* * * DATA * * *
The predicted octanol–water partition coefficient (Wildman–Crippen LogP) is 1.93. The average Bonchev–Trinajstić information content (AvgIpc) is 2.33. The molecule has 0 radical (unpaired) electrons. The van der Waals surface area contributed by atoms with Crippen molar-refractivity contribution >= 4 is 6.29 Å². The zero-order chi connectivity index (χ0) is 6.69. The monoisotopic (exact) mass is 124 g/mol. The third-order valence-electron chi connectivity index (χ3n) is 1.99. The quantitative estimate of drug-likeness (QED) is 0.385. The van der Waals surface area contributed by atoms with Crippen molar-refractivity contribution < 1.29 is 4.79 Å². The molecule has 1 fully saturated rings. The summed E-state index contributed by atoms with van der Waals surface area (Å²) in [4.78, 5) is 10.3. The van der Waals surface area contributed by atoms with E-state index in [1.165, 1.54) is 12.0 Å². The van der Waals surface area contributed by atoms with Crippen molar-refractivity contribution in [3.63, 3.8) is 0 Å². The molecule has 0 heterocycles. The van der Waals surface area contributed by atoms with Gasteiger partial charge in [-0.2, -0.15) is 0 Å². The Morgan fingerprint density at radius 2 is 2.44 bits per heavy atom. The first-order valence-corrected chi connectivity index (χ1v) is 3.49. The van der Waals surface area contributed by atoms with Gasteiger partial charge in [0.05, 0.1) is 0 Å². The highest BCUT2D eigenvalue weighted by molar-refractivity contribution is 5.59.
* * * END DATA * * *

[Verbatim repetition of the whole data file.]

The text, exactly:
The predicted octanol–water partition coefficient (Wildman–Crippen LogP) is 1.93. The average Bonchev–Trinajstić information content (AvgIpc) is 2.33. The molecule has 0 radical (unpaired) electrons. The van der Waals surface area contributed by atoms with Crippen molar-refractivity contribution >= 4 is 6.29 Å². The zero-order chi connectivity index (χ0) is 6.69. The monoisotopic (exact) mass is 124 g/mol. The third-order valence-electron chi connectivity index (χ3n) is 1.99. The quantitative estimate of drug-likeness (QED) is 0.385. The van der Waals surface area contributed by atoms with Crippen molar-refractivity contribution < 1.29 is 4.79 Å². The molecule has 1 fully saturated rings. The summed E-state index contributed by atoms with van der Waals surface area (Å²) in [4.78, 5) is 10.3. The van der Waals surface area contributed by atoms with E-state index in [1.165, 1.54) is 12.0 Å². The van der Waals surface area contributed by atoms with Crippen molar-refractivity contribution in [3.63, 3.8) is 0 Å². The molecule has 0 heterocycles. The van der Waals surface area contributed by atoms with Gasteiger partial charge in [-0.2, -0.15) is 0 Å². The Morgan fingerprint density at radius 2 is 2.44 bits per heavy atom. The first-order valence-corrected chi connectivity index (χ1v) is 3.49. The van der Waals surface area contributed by atoms with Gasteiger partial charge in [0.05, 0.1) is 0 Å². The highest BCUT2D eigenvalue weighted by molar-refractivity contribution is 5.59.